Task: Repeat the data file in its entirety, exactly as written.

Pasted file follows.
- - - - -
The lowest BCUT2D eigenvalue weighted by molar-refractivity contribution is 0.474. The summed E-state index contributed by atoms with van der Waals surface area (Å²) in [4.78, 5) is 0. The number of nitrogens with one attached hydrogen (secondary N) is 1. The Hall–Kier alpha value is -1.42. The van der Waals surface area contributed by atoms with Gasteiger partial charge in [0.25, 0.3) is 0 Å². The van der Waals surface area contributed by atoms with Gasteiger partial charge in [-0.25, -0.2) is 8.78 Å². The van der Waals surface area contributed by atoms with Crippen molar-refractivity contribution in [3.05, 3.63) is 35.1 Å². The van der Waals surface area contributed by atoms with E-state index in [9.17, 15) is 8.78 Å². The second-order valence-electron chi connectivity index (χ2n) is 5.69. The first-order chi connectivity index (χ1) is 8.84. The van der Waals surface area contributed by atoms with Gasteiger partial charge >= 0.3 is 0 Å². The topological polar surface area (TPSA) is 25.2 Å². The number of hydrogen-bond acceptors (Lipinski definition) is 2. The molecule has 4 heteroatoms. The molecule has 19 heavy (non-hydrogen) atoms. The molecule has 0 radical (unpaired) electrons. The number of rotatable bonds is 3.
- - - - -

The lowest BCUT2D eigenvalue weighted by molar-refractivity contribution is 0.474. The summed E-state index contributed by atoms with van der Waals surface area (Å²) in [4.78, 5) is 0. The number of nitrogens with one attached hydrogen (secondary N) is 1. The Hall–Kier alpha value is -1.42. The van der Waals surface area contributed by atoms with Gasteiger partial charge in [0.25, 0.3) is 0 Å². The van der Waals surface area contributed by atoms with Gasteiger partial charge in [-0.25, -0.2) is 8.78 Å². The van der Waals surface area contributed by atoms with Crippen molar-refractivity contribution in [3.05, 3.63) is 35.1 Å². The van der Waals surface area contributed by atoms with E-state index in [9.17, 15) is 8.78 Å². The second-order valence-electron chi connectivity index (χ2n) is 5.69. The first-order chi connectivity index (χ1) is 8.84. The van der Waals surface area contributed by atoms with Gasteiger partial charge >= 0.3 is 0 Å². The topological polar surface area (TPSA) is 25.2 Å². The number of hydrogen-bond acceptors (Lipinski definition) is 2. The molecule has 4 heteroatoms. The molecule has 19 heavy (non-hydrogen) atoms. The molecule has 0 radical (unpaired) electrons. The number of rotatable bonds is 3.